Realising the right to sexual and reproductive health: access to essential medicines for medical abortion as a core obligation
Sexual and reproductive health
Right to health
Access to medicines
Public aspects of medicine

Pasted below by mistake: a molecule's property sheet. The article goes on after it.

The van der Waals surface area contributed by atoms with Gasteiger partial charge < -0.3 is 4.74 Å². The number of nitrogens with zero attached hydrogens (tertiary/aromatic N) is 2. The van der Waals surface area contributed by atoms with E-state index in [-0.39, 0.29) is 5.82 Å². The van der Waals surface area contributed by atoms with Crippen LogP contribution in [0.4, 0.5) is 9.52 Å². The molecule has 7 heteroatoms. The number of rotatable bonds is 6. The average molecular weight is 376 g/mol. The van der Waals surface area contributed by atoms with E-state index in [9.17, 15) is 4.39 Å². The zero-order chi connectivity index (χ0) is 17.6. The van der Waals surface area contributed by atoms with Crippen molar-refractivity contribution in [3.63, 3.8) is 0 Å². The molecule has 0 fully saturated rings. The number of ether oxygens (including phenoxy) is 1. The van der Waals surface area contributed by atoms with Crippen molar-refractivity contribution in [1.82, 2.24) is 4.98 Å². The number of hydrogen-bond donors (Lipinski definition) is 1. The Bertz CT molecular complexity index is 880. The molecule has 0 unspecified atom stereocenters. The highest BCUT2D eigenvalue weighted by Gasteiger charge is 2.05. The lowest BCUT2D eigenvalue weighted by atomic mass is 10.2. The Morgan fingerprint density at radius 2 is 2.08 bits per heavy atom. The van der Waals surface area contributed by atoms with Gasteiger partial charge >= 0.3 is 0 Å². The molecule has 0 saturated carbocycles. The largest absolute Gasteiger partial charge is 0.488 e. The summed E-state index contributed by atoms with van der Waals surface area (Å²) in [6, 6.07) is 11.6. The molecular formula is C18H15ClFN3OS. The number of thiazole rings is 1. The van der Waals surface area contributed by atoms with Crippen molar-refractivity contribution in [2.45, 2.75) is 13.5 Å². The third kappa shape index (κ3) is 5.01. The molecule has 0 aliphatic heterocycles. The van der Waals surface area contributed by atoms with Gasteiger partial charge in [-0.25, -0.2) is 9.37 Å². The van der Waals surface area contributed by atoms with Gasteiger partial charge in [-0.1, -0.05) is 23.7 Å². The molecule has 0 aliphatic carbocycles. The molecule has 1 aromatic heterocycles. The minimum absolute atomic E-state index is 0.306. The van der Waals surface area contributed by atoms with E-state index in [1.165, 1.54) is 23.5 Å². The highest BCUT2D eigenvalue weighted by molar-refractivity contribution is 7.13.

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AbstractAbstract Background WHO has a pivotal role to play as the leading international agency promoting good practices in health and human rights. In 2005, mifepristone and misoprostol were added to WHO’s Model List of Essential Medicines for combined use to terminate unwanted pregnancies. However, these drugs were considered ‘complementary’ and qualified for use when in line with national legislation and where ‘culturally acceptable’. Discussion This article argues that these qualifications, while perhaps appropriate at the time, must now be removed. First, compelling medical evidence justifies their reclassification as a ‘core’ essential medicine. Second, continuing to subjugate essential medicines for medical abortion to domestic law and cultural practices is incoherent with today’s human rights standards in which universal access to these medicines is an inextricable part of the right to sexual and reproductive health, which should be supported and realised through domestic legislation. Conclusion This article shows that removing such limitations will align WHO’s Model List of Essential Medicines with the mounting scientific evidence, human rights standards, and its own more recently developed policy guidance. This measure will send a strong normative message to governments that these medicines should be readily available in a functioning and human-rights-abiding health system.